Turning Down TechCrunch
If journalism can’t be open, what can?
Gittip is a weekly gift exchange. We launched about a year ago, and we currently have about 1,000 weekly active users exchanging about $3,000 per week on the platform.
I’ve been trying to dial it to eleven with Gittip in terms of how open and transparent a company can be. According to our definition of an open company, we share as much as possible, charge as little as possible, and don’t directly pay ourselves (Gittip is funded on Gittip). Our code is open source, we look for open partners, and, increasingly, I’ve been asking people who want to Skype if instead we can have an open call that we live-stream and post to YouTube.
My commitment to this last practice, open calls, was put to the test today when, in the midst of two open calls, I received an email from a journalist at TechCrunch, picking up on a conversation we started last month about doing an interview. TechCrunch is, of course, a leading publication for the start-up scene and the wider tech industry, and a story on TechCrunch is something of a coveted rite of passage for new tech companies. Jareau Wade from Balanced Payments had mentioned my name in response to an inquiry from a contact of his at TechCrunch about “some of Balanced’s more interesting partners” (thanks Jareau!). This TechCrunch journalist and I played email tag for a bit, finally reconnecting today and arranging to have a call tomorrow. Here’s how it went:
Me: How about 11:00 California time tomorrow (Tuesday) or Wednesday?
Are you up for a Google Hangout that we live-stream and post to YouTube? I like to do calls that way in the interest of openness. :-)
TC: Tomorrow at 11:00 PT is fine, and google or skype is fine, but don’t like the idea of it being recorded or posted to youtube.
Me: Hey man, I really appreciate your interest, and obviously I appreciate that TechCrunch is a major industry publication and it’d be great to get a story in there. However, I’m trying to run Gittip as openly as possible, and I’m becoming increasingly attached to the idea of not having private calls if I can help it. I just finished up an open call, in fact, and you will see in the first 60 seconds that I’m wrestling with how to respond to you here:
As I mention there, I haven’t really done any interviews with journalists yet, and I need to get off on the right foot and establish a habit and a pattern of only doing open calls if I can.
If you’re not comfortable with streaming/posting the call, I will totally understand. In the future I’ll be sure to let journalists know up front about my open call policy. :-)
Let me know one way or another …
TC: Yeh, good luck with that.
My ideas on when to agree to private calls and when to insist on openness are still very much in formation. I like to have a face-to-face call with new contributors to Gittip, for example, and there I’m willing to have that first call in private if the person isn’t comfortable doing it openly. With journalists I’m much more comfortable requesting openness. They’re writing for the public record, and it benefits readers and keeps us both honest to have the raw material on record as well.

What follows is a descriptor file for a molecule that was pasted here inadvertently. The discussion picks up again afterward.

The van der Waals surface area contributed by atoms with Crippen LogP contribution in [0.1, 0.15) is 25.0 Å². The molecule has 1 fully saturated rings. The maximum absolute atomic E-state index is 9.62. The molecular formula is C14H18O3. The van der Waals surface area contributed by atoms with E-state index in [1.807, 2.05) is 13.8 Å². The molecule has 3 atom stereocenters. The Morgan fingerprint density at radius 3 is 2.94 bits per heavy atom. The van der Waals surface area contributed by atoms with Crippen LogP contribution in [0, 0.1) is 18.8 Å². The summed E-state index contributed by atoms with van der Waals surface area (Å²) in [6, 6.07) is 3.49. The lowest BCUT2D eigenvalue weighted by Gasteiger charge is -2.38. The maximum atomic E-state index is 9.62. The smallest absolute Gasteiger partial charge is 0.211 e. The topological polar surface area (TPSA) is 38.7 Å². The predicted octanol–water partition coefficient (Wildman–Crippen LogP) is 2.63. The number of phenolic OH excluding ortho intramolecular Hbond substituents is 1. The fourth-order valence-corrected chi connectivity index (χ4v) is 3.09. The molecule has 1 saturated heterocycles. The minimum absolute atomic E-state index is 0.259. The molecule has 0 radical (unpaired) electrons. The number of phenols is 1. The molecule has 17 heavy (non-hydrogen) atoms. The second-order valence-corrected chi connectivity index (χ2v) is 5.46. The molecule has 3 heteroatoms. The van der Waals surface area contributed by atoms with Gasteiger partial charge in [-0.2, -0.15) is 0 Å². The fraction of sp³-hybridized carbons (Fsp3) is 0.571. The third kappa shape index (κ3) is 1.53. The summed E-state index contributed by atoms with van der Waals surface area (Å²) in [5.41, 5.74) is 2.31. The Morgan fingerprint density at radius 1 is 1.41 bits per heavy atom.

Update: One emerging theme (here, here, here) is that journalism depends for its value on “the scoop.” Could we have agreed on an embargo of the raw interview video until the piece was published? Perhaps.
How would publishing a raw interview threaten a journalist’s scoop? I think it’s important here to see the distinction between “open” and “recognized.” A raw hour-long YouTube video is going to get no traffic compared to a published article. The interaction is open, but it has no chance of reaching the public consciousness in that form, so the scoop isn’t directly threatened by an open interview. If anything, pre-publishing the raw interview builds anticipation among true fans, who are then more likely to spread the word when the story is published.
What about the risk that another journalist will get the scoop? Imagine TechCrunch interviews me, and then AllThingsD finds the raw video and writes the story first. Is that the real threat that’s being felt? If so, I’m not sure I have a good answer for that. To me, that looks like it exposes journalism as a zero-sum game, and I don’t play zero-sum games, if I can help it. In my worldview, having multiple journalists conducting interviews and having multiple journalists writing stories based on those interviews is an overall win for readers and for humanity.
“But the money!” I hear you cry. To which I reply: Let’s get some win-win journalists funded on Gittip. The anonymous funding model should mean there is no conflict of interest, and journalists are then rewarded by readers for their story-telling and curation skills rather than by advertisers for their traffic-hoarding skills.
- “Startup Guy Will Only Talk if He Can Share the Conversation on YouTube” (Valleywag)
- “Gittip takes ‘open source’ to new levels, finds limits” (ITBusiness.ca; includes open interview with Brian Jackson)
- “Open interviews and gatekeepers: The media can either open up or sources can go direct” (paidContent; includes open interview with Mathew Ingram)
- “What Journalism Can Learn From Open Companies (And Vice Versa)” (FastCo.Labs; includes open interview with Gabe Stein)
- “Startup Gets You Weekly Cash Gifts For Your Work” (Mashable; includes open interview with Dani Fankhauser)
- “Gittip Wants to Make Working on Open Source A Sustainable Living” (BestTechie; includes open interview with Jeff Weisbein)
- “Journalism in a Collaborative Society” (my follow-up)